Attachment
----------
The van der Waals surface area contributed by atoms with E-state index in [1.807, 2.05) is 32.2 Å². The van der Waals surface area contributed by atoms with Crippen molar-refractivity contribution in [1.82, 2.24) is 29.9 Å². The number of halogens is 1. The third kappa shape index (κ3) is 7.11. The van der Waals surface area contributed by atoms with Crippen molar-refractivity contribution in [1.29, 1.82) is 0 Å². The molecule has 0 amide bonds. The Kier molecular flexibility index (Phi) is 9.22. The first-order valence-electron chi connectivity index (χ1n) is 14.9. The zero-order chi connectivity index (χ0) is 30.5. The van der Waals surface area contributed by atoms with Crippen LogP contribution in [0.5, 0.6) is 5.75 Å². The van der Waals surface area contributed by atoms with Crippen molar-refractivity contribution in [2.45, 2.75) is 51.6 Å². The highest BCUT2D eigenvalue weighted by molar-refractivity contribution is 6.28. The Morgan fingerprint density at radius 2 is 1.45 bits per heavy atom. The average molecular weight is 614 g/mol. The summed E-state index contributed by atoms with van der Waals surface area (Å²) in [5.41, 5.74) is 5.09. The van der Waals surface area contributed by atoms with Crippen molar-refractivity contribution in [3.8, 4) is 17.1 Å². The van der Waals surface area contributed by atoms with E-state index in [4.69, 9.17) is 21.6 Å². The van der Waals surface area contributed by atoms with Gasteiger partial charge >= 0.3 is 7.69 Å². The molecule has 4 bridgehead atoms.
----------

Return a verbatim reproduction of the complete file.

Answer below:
The van der Waals surface area contributed by atoms with E-state index in [1.807, 2.05) is 32.2 Å². The van der Waals surface area contributed by atoms with Crippen molar-refractivity contribution in [1.82, 2.24) is 29.9 Å². The number of halogens is 1. The third kappa shape index (κ3) is 7.11. The van der Waals surface area contributed by atoms with Crippen molar-refractivity contribution in [1.29, 1.82) is 0 Å². The molecule has 0 amide bonds. The Kier molecular flexibility index (Phi) is 9.22. The first-order valence-electron chi connectivity index (χ1n) is 14.9. The zero-order chi connectivity index (χ0) is 30.5. The van der Waals surface area contributed by atoms with Crippen LogP contribution in [0.5, 0.6) is 5.75 Å². The van der Waals surface area contributed by atoms with Crippen molar-refractivity contribution in [2.45, 2.75) is 51.6 Å². The highest BCUT2D eigenvalue weighted by molar-refractivity contribution is 6.28. The Morgan fingerprint density at radius 2 is 1.45 bits per heavy atom. The average molecular weight is 614 g/mol. The summed E-state index contributed by atoms with van der Waals surface area (Å²) in [5.41, 5.74) is 5.09. The van der Waals surface area contributed by atoms with Crippen molar-refractivity contribution in [3.8, 4) is 17.1 Å². The van der Waals surface area contributed by atoms with E-state index in [4.69, 9.17) is 21.6 Å². The van der Waals surface area contributed by atoms with Gasteiger partial charge >= 0.3 is 7.69 Å². The molecule has 4 bridgehead atoms.